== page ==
ABC whistleblowers expose working conditions

ABC whistleblowers expose working conditions
(Source: NBC12)

RICHMOND, VA (WWBT) - The Martese Johnson case is just one of several, high profile cases that have given Virginia's ABC a black eye recently. Several current and former ABC employees at the Richmond headquarters called NBC12 to say what they endure each day at work is equally disturbing.

St. Patrick's Day, when people of legal age were in the bars, 20-year-old University of Virginia honors student Martese Johnson could be seen bloodied in the street following his confrontation with ABC agents. The picture of Johnson on the curb outside a Charlottesville pub would be on the front page of newspapers all around the country. The agents arrested Johnson on charges of intoxication, swearing - and obstruction of justice.

Also in Charlottesville, another UVA student, Beth Daly, found herself at the wheel of a car, surrounded by men with their guns drawn. Since the men were not in uniform, the Henrico girl was frightened for her life and fled, unaware those men were ABC agents. The agents apparently suspected she was underage, and spotted her purchasing beer -- or so they thought. It was really just bottled water. She too was charged, but those charges were dropped and Daly settled with the agency for more than $200,000

As alarming as those incidents are, some former and current civilian employees at ABC headquarters in Richmond say life for them is equally stressful. They have complaints about an office culture that revolves around intimidation, sexual harassment and even threats of violence.

One current employee – we'll call her Mary – has been repeatedly cited for failure to keep up with her work. She says her supervisor readily admits that she's expected to do more paperwork than can be reasonably accomplished within the confines of her 40-hour work week. That's why people of her pay grade are offered generous amounts of overtime to get the work done. But for her, that's not an option.

"Every single day, I'm terrified to go to work. I'm sick every day. I cry my way into work. I don't sleep at night. I'm on medications that I've never been on before, and I'm not the only one," Mary said.

And if this was an isolated case, maybe you could chalk it up to sour grapes. But several other former and current ABC employees came forward with similar complaints. A woman we'll call Jane was suspended, and accused of stealing $120 from a cash drawer.

Jane says it was a witch hunt.

"I told him I would do a drug test and a polygraph test. He told me okay, they were going to have to contact the Richmond police and they'd be in touch with me," she said. "The next contact I got was to come back to work, the investigation was done."

Both women had the same supervisor -- a longtime ABC agent. Jane said ABC's internal investigation cleared her, but on her first day back after suspension she claims she was called into the office for an intimidating pep talk from her boss. The boss allegedly said, "I'm glad your back, but…"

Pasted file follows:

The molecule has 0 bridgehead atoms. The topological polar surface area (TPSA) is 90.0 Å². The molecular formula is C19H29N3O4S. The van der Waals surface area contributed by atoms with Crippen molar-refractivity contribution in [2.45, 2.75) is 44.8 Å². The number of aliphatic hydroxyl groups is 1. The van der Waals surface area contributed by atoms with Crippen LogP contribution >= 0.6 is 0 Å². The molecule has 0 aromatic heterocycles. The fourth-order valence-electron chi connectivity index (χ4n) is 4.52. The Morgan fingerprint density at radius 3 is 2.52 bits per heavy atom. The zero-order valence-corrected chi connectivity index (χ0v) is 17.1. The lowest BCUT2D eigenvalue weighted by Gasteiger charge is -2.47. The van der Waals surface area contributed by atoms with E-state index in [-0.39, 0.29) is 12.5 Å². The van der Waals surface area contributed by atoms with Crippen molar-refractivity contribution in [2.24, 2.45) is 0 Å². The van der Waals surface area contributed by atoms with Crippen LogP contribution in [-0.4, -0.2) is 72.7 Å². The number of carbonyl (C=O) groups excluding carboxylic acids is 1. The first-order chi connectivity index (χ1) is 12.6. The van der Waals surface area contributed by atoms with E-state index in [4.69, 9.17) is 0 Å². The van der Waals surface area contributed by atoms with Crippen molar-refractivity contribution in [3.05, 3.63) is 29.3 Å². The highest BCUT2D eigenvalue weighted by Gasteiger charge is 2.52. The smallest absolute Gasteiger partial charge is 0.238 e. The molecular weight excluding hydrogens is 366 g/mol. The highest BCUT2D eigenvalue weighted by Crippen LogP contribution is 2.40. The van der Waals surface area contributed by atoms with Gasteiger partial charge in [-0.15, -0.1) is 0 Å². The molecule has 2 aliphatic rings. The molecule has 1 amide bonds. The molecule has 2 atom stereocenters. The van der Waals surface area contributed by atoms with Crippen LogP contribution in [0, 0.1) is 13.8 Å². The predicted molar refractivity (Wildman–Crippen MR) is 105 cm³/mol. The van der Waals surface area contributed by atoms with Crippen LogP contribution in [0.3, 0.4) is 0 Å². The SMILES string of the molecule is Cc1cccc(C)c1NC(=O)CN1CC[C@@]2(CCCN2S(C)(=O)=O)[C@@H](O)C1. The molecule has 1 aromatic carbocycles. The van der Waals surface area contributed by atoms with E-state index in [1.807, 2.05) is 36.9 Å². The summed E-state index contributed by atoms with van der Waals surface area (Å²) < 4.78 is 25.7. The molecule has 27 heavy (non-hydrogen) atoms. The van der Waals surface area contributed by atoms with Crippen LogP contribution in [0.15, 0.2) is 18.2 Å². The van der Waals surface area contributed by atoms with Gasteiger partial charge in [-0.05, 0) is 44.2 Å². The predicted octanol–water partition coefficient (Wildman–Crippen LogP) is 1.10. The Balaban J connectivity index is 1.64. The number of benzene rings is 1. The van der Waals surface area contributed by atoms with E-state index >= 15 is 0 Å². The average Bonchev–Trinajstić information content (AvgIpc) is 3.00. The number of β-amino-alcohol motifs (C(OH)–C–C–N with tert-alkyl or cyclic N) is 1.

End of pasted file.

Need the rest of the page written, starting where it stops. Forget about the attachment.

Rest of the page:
"But," Jane continued recounting her boss's words, "If I definitely find out that you stole that money, I'll slam you on this desk and handcuff you myself."

And remember how Mary couldn't keep up with her work? She claims a male supervisor also offered to make all of her interoffice troubles go away in return for sexual favors. "This individual felt entitled to do what he was regularly doing, and I regularly told this individual it was definitely inappropriate," she said.

A request made to the ABC to interview the special agent in question were denied. As for the allegations made by these women, ABC communications director Becky Gettings sent a statement:

WWBT asked Virginia ABC to comment on two anonymous complaints brought to the station's attention. There is no record of any complaints as outlined being filed with the agency. When any such complaints are filed, the agency undertakes a complete and thorough investigation of the matters alleged. Virginia ABC is prohibited by state law from disclosing personnel records, however, the individual who is the subject of the personnel record may waive such protections and share their records with whomever they choose.

While ABC can't find any grievances on file, Mary insists that it can't be true.

A copy of the complaint given to NBC12 is dated February 20, 2015, and addresses all of the complaints in her performance review, answering point by point, outlining her childcare situation and contesting that she hasn't been able to perform assigned work or otherwise comply with establishing written policy. Mary said she gave copies of this grievance to her supervisor, Human Resources and even an ABC commissioner.

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